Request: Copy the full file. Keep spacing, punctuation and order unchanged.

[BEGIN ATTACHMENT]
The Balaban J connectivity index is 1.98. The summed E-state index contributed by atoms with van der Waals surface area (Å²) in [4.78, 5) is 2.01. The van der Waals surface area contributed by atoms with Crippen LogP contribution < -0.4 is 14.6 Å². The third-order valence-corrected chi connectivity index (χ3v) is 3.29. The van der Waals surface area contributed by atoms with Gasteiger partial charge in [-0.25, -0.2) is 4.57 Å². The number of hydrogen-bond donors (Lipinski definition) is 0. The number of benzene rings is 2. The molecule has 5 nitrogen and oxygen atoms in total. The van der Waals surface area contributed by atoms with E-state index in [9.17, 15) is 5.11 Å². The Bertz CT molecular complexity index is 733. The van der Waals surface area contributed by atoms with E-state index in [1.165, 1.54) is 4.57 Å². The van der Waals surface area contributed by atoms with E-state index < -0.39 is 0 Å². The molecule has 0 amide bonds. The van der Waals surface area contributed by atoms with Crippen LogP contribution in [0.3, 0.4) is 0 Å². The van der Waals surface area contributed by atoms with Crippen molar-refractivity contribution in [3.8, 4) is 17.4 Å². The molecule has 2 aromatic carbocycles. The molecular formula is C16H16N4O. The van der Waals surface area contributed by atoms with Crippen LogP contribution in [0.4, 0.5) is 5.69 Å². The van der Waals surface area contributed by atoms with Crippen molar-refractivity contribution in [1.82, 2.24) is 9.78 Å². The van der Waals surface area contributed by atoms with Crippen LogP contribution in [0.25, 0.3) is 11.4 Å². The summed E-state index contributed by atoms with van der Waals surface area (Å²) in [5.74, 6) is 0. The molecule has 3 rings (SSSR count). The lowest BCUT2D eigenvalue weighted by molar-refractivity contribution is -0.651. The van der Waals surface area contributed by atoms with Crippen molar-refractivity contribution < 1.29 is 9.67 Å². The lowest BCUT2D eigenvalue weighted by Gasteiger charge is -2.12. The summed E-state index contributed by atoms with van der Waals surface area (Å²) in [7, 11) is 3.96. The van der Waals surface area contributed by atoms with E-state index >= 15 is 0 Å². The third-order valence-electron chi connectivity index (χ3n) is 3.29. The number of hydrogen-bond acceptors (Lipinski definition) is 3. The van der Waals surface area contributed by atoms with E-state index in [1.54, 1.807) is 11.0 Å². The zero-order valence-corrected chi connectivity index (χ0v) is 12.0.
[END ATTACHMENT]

The Balaban J connectivity index is 1.98. The summed E-state index contributed by atoms with van der Waals surface area (Å²) in [4.78, 5) is 2.01. The van der Waals surface area contributed by atoms with Crippen LogP contribution < -0.4 is 14.6 Å². The third-order valence-corrected chi connectivity index (χ3v) is 3.29. The van der Waals surface area contributed by atoms with Gasteiger partial charge in [-0.25, -0.2) is 4.57 Å². The number of hydrogen-bond donors (Lipinski definition) is 0. The number of benzene rings is 2. The molecule has 5 nitrogen and oxygen atoms in total. The van der Waals surface area contributed by atoms with E-state index in [9.17, 15) is 5.11 Å². The Bertz CT molecular complexity index is 733. The van der Waals surface area contributed by atoms with E-state index in [1.165, 1.54) is 4.57 Å². The van der Waals surface area contributed by atoms with E-state index < -0.39 is 0 Å². The molecule has 0 amide bonds. The van der Waals surface area contributed by atoms with Crippen LogP contribution in [0.3, 0.4) is 0 Å². The van der Waals surface area contributed by atoms with Crippen molar-refractivity contribution in [3.8, 4) is 17.4 Å². The molecule has 2 aromatic carbocycles. The molecular formula is C16H16N4O. The van der Waals surface area contributed by atoms with Crippen LogP contribution in [0.4, 0.5) is 5.69 Å². The van der Waals surface area contributed by atoms with Crippen molar-refractivity contribution in [1.82, 2.24) is 9.78 Å². The van der Waals surface area contributed by atoms with Crippen LogP contribution in [0.25, 0.3) is 11.4 Å². The summed E-state index contributed by atoms with van der Waals surface area (Å²) in [5.74, 6) is 0. The molecule has 3 rings (SSSR count). The lowest BCUT2D eigenvalue weighted by molar-refractivity contribution is -0.651. The van der Waals surface area contributed by atoms with Crippen molar-refractivity contribution < 1.29 is 9.67 Å². The lowest BCUT2D eigenvalue weighted by Gasteiger charge is -2.12. The summed E-state index contributed by atoms with van der Waals surface area (Å²) in [7, 11) is 3.96. The van der Waals surface area contributed by atoms with E-state index >= 15 is 0 Å². The third-order valence-electron chi connectivity index (χ3n) is 3.29. The number of hydrogen-bond acceptors (Lipinski definition) is 3. The van der Waals surface area contributed by atoms with E-state index in [1.54, 1.807) is 11.0 Å². The zero-order valence-corrected chi connectivity index (χ0v) is 12.0.